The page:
If you are new to the area, you may not realize some of the ways you’ve seen other historic districts and protected properties marked are not the same in Winchester. Here are some ways you may expect to see a historic district marked that are NOT a reliable indicator in Winchester:
How NOT to Check the Winchester Historic District (HW Zoning) Status
Historic building plaques (The oval plaques in Winchester are recognition for buildings of significance within the district, but are an optional part of the local historic district and denote no other protections or restrictions.)
Street signage (Historic district boundaries are not fully marked by signage and such signs should be used as a guide only.)
Do you have any further ideas to add to the list? Perhaps you’ve expected to be able to check local Historic District status in some other way you don’t see listed here. Please drop us a note at PHW and we will keep this post updated.
The Winchester Little Theatre Board of Directors cordially invites you to join the media, members, volunteers, and distinguished guests to celebrate the installation of the Historic Designation Plaque from the City of Winchester. Come sip champagne, savor sweets and enjoy a fun, dynamic interactive afternoon while we await the arrival of the Restoration Ghost Train.
Date: Sunday, Oct. 19, 2014
Time: 3-5 p.m.
Place: Winchester Little Theatre, 315 W. Boscawen St.
RSVP regrets only to the Winchester Little Theatre 662-3331, ext. 2
PHW is winding down our Friday Photos series for this year with another selection of images pulled from our slide collection. This selection highlights buildings along East and West Piccadilly Street, which includes such favorite structures as the Handley Library, the former Colonial Arts and Crafts building, and the CSX Train Station. Don’t miss the virtual tour of the commercial hub of East Piccadilly Street for a walk down memory lane (longtime residents will spot many familiar and beloved stores from days gone by).
Today we visit one of the lesser known architectural treasure troves in Winchester with Sharp Street. Originally known as Warwick Street, and also sometimes recorded as Sharpe Street, this interesting street features some unusually fine brick buildings, particularly for the east end of the Historic District. Some buildings of note include the Evans Hotel at 224 Sharp Street, a boarding school operated in the 1830s by Quaker schoolmaster John W. Marvin at 219 Sharp Street, an excellent example of an early Federal style brick house at 214 Sharp Street, an excellent early duplex with an unusual central chimney at 207-209 Sharp Street. George Sharp, the man for whom the street was renamed, had his home in another excellent example of Federal style architecture at 223-225 Sharp Street. The building is perhaps more famous today as reportedly having served as a house of ill repute.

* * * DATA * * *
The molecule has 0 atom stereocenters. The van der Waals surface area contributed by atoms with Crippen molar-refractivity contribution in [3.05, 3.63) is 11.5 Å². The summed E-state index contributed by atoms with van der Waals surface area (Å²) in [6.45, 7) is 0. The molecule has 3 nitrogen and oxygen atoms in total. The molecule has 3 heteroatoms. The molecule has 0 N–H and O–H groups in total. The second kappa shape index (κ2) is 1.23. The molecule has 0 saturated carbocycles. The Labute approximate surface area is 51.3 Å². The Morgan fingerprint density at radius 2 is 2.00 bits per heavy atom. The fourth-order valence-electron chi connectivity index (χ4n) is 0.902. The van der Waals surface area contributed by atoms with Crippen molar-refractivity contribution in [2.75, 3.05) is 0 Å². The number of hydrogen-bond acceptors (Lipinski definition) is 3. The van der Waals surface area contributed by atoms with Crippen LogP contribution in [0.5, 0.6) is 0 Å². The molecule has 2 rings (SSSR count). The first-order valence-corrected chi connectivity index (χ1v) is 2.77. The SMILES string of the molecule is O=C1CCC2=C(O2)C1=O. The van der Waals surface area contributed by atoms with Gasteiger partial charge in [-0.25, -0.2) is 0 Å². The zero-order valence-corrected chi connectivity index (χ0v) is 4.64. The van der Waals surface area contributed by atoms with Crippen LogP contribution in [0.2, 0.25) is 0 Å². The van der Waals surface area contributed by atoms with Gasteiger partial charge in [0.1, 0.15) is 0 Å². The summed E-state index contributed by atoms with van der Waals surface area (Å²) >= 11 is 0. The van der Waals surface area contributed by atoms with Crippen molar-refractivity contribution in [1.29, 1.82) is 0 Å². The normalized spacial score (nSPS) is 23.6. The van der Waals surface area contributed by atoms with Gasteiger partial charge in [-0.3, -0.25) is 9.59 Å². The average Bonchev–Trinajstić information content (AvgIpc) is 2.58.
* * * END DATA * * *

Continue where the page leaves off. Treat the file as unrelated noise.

Take some time to visit this little street with its myriad of excellent and colorful historical buildings with this collection of images from the 1970s to the 1990s from PHW’s slide collection.
Step back in time with these images of North and South Washington Street from PHW’s slide collection. These images appear to date to approximately the same era as the 1976 survey images through the mid 1980s. The set includes a number of images of the Baker houses between Boscawen and Wolfe Streets, the Friends Meeting House when it was painted gray, and several homes along North Washington Street when they were covered in pebbledash.
Time to revisit our old friend, the 1976 Winchester Architectural Survey. This inventory, which took a team of volunteers and students approximately three years to complete, formed the basis for the successful National Register Historic District nomination in 1980. Although the 1976 inventory has been superseded by the 2011 survey, the older survey has an important legacy in documenting how the district changed – mostly for the better – over thirty years.
Take some time over the weekend and click through the album for a dose of nostalgia – and don’t forget to check back later, as there are still hundreds more photos to be digitized and added to this collection!